After menopause, many women think menopausal symptoms will end. While for some this is true, night sweats in elderly women are surprisingly common. Symptoms may last for up to ten years after menopause has ended. However, there are treatment options available.
What Are Night Sweats in Elderly Women?
Night sweats can cause postmenopausal women to wake in the middle of the night covered in a cold sweat, and a thundering heart. They are caused by hormonal deficiencies, the same as during menopause. Sometimes, it takes the body longer to stabilize and adjust to its new hormonal state. This causes symptoms from menopause to linger into postmenopause.
How Can Night Sweats in Elderly Women Be Treated?
Fortunately, there are many ways night sweats can be treated.
While many older women are worried about the effect hard exercises might have on their joints, there are many ways enjoy exercise without having to worry about damaging your body, such as:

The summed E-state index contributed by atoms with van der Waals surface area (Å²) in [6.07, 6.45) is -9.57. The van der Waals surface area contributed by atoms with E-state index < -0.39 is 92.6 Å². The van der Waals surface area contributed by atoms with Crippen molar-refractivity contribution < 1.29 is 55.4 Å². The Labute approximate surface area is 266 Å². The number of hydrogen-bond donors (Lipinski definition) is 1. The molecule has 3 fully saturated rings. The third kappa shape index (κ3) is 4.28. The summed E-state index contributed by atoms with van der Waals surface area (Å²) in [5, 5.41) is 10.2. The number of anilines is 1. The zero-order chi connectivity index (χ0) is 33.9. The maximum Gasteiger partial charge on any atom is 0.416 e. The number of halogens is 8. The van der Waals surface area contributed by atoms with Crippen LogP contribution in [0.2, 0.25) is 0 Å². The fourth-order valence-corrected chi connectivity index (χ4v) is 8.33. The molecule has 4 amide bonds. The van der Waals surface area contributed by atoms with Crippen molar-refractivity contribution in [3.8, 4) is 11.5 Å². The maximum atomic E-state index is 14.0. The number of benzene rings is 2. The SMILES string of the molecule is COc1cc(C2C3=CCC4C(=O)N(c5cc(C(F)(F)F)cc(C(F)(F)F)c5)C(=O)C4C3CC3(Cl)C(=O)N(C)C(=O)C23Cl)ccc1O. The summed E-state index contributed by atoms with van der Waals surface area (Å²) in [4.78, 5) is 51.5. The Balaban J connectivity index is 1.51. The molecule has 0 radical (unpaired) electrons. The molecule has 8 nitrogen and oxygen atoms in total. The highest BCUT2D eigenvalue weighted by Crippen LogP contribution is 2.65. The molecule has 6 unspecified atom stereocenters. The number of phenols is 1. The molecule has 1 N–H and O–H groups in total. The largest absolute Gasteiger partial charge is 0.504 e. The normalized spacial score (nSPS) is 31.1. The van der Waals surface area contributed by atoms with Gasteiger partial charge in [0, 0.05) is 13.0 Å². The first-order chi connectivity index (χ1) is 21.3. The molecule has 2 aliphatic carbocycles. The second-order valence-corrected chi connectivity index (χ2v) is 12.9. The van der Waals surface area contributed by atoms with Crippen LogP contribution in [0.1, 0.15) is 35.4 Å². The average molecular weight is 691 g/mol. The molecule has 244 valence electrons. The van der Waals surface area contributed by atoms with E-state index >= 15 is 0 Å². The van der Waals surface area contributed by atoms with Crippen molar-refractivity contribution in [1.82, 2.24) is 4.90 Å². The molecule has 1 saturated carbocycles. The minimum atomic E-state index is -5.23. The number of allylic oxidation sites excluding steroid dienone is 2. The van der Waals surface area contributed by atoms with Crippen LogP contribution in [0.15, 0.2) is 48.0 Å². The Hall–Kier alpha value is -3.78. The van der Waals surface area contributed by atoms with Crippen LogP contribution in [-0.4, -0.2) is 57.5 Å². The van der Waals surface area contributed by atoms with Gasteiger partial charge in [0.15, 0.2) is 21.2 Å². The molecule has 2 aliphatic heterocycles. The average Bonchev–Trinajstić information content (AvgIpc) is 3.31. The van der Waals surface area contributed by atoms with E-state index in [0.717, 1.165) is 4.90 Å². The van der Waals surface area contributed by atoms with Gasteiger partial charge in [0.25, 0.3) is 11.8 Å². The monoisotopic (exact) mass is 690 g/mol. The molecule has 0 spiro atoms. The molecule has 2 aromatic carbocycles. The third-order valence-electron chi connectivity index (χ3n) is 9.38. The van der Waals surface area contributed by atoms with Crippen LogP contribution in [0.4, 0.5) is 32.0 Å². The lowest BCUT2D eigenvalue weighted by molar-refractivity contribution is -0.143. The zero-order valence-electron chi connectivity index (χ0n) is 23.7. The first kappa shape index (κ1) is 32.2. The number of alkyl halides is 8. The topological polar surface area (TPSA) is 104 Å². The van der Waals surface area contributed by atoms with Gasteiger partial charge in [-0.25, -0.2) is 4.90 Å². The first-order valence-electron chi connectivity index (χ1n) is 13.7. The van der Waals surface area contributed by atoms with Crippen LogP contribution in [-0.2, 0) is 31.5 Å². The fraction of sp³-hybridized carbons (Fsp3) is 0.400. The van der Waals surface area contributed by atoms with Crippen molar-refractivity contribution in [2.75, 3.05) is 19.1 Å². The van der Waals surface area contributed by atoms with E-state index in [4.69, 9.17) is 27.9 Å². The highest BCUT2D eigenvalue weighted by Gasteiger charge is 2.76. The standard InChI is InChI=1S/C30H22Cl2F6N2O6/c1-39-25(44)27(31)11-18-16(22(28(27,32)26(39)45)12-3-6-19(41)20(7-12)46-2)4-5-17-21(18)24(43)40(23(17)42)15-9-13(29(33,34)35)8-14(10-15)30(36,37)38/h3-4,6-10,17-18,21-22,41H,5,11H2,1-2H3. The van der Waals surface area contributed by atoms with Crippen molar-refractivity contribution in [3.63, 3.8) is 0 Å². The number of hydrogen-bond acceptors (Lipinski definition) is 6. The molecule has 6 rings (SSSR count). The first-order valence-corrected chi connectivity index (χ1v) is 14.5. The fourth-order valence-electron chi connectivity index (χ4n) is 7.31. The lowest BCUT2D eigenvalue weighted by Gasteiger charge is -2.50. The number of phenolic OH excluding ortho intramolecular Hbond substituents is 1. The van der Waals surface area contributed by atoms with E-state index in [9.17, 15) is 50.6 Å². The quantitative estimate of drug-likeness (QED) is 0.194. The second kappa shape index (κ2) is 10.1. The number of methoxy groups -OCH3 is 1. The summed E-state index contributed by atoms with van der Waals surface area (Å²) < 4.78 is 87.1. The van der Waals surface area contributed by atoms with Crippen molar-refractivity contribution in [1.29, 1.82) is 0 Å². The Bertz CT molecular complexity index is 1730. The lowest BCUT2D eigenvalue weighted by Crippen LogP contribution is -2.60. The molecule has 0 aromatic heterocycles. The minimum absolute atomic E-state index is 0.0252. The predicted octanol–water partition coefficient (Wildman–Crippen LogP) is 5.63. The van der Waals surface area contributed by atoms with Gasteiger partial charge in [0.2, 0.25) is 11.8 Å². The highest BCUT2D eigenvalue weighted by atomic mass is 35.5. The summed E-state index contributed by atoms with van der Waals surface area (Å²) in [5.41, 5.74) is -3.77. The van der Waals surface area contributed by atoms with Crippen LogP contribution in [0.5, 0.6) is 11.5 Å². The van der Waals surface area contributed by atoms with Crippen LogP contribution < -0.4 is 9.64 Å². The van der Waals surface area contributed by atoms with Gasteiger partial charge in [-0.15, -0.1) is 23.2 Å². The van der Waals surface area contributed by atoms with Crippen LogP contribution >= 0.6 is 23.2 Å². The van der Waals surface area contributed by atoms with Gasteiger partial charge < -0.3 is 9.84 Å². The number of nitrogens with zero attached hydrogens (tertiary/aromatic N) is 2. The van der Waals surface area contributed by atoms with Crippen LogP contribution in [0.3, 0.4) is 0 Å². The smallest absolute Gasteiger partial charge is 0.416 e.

- A gentle yoga or tai chi class
- Walking or power walking in the park or near the beach
- Water pilates or aquafit classes
Eating a healthy diet
Night sweats in elderly women may be partially due a lack of essential nutrients. When planning meals, consider using the following:
- Five portions of fruit and vegetables a day
- Plenty of whole grains and fiber to keep the body strong
- Dairy or other calcium containing products
- Omega-3 fatty acids, which can be found in foods like fish
Getting plenty of sleep
Many postmenopausal women suffering from night sweats may find it difficult to sleep without waking up during the night. However, being well rested can ease stress, one of the many causes of night sweats. It can become a vicious cycle, where your night sweats worsen due to stress, and the more they worsen, the more stressed you get.
If you are concerned about your night sweats, or they are causing significant harm to your health, talk to your doctor. There are many other ways to alleviate night sweats, such as alternative medications or sleep medications. Before taking any of these, always consult your doctor, and look into any potential side effects or interactions with other medications you're taking. Click here for more information on treating night sweats.